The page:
Spaceflight Insider

SpaceX Crew Dragon test flights delayed

Crew Dragon at ISS

An artist’s rendering of a Crew Dragon on final approach to docking with the International Space Station. Image Credit: SpaceX

In a revised schedule released by NASA on Dec. 12, 2016, it was revealed that SpaceX has delayed test flights for its Crew Dragon spacecraft by a number of months. According to Space News, this is, at least in part, due to the Sept. 1 Falcon 9 pad explosion.

The NASA statement gave no reason for the delays other than it reflected a “fourth quarter update” from both SpaceX as well as the Boeing dates that were revised in October 2016.

Before the release, SpaceX was still targeting a May 2017 uncrewed test flight and a crewed flight the following August (2017). However, that has been pushed to November 2017 and May 2018, respectively.

SpaceX is still investigating the exact cause of the September 1 explosion. During the lead up to the prerequisite static test fire for the the $195 million Amos 6 satellite, the rocket and satellite were lost in the resulting fireball.

The company was hoping to return to flight as early as this week; however, last week, it was revealed the company needed more time to finalize their findings. Currently, the first flight is scheduled for early January of 2017. That flight is expected to send 10 Iridium NEXT satellites into orbit from Vandenberg Air Force Base in California.

Additionally, at an Oct. 31 meeting of NASA’s International Space Station Advisory Committee, Chairman Thomas Stafford, a former Apollo astronaut, criticized SpaceX’s plan to have astronauts aboard the Crew Dragon during the Falcon 9’s unconventional fueling process.

In order to get the most performance out of the Falcon 9 and its nine Merlin engines, the company fuels the rocket with “supercooled” propellants some 30 minutes before launch. The fuel and oxidizer – rocket grade kerosene and liquid oxygen, respectively – are chilled to near their respective freezing points, densifying them.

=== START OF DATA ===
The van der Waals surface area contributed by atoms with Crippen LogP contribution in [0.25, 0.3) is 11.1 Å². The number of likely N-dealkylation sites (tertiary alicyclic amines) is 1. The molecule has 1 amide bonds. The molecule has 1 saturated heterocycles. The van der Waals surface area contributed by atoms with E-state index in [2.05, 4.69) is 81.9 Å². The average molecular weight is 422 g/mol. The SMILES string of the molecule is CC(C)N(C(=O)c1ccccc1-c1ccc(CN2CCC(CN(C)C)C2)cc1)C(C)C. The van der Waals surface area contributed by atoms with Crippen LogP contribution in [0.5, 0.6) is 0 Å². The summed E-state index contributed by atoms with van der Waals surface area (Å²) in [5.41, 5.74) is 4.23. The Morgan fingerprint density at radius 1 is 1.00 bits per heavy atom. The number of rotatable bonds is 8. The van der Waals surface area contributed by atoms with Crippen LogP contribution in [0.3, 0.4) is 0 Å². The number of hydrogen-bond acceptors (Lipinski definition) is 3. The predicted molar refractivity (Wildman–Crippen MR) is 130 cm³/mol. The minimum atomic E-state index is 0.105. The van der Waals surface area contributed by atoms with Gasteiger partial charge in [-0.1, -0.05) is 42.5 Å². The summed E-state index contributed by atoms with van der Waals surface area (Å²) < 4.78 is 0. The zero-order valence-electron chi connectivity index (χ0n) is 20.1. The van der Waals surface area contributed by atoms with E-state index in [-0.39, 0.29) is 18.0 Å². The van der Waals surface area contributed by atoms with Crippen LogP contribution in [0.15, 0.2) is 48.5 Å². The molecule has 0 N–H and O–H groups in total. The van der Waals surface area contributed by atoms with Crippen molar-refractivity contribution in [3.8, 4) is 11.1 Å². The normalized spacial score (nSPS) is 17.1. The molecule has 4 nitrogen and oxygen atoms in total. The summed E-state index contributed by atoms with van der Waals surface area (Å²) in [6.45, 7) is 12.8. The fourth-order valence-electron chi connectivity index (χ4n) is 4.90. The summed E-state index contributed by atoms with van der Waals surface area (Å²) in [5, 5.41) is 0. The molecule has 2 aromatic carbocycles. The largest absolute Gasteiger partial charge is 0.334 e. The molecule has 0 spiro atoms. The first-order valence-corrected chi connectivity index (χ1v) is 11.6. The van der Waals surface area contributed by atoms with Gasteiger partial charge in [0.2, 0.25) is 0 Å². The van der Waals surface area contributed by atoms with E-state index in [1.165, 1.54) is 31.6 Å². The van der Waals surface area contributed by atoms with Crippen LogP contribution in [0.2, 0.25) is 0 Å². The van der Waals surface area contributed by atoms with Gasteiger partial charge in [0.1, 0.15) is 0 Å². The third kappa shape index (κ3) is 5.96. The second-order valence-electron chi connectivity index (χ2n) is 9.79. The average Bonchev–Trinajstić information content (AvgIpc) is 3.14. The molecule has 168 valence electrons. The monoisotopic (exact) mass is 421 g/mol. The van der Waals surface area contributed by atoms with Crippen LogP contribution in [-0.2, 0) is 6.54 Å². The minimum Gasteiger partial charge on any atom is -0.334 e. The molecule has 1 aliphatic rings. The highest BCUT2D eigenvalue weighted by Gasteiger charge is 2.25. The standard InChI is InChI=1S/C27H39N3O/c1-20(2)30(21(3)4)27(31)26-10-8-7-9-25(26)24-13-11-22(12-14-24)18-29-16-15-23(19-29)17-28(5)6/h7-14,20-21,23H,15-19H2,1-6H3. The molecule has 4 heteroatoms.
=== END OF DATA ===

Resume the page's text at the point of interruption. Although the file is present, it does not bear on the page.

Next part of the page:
Stafford said that the plan to have people aboard the rocket during this process would be “contrary to booster safety criteria that [have] been in place for over 50 years”.

It is currently believed, by SpaceX, that the Sept. 1 pad explosion was due, in part, to the supercooled fueling process. While the company hasn’t said they found an exact cause, it has narrowed it down to one of the three composite overwrapped pressure vessels (COPVs) inside the upper stage’s liquid oxygen tank.

The current thinking is that, during the loading process, some of the oxygen got so cold that it actually entered into a solid phase, which isn’t supposed to happen. According to The Verge, this solid oxygen may have had a bad reaction with the carbon on the helium-filled COPVs, causing the explosion.

SpaceX said that the company has offered the committee a detailed approach and answers to a number of questions; however, it is unknown what response, if any, Stafford and his committee have given.

Either way, the new schedule now gives even less margin to NASA for certifying SpaceX’s Crew Dragon and Boeing’s CST-100 Starliner. The U.S. space agency’s contract with Russia for Soyuz flights to the International Space Station ends at the close of 2018.

NASA currently has no plans to extend the contract. Even if they wanted to, it’s likely the agency has crossed the deadline to order more Soyuz flights for 2019, as it usually requires about three years to procure a new Soyuz.

An artists rendering of Boeing's CST-100, top, and SpaceX's Crew Dragon, right, docked to the space station. Image Credit: Nathan Koga / SpaceFlight Insider

An artist’s rendering of Boeing’s CST-100, top, and SpaceX’s Crew Dragon, right, docked to the space station. Image Credit: Nathan Koga / SpaceFlight Insider




Derek Richardson has a degree in mass media, with an emphasis in contemporary journalism, from Washburn University in Topeka, Kansas. While at Washburn, he was the managing editor of the student run newspaper, the Washburn Review. He also has a website about human spaceflight called Orbital Velocity. You can find him on twitter @TheSpaceWriter.

Reader Comments

⚠ Commenting Rules

Post Comment

Your email address will not be published. Required fields are marked *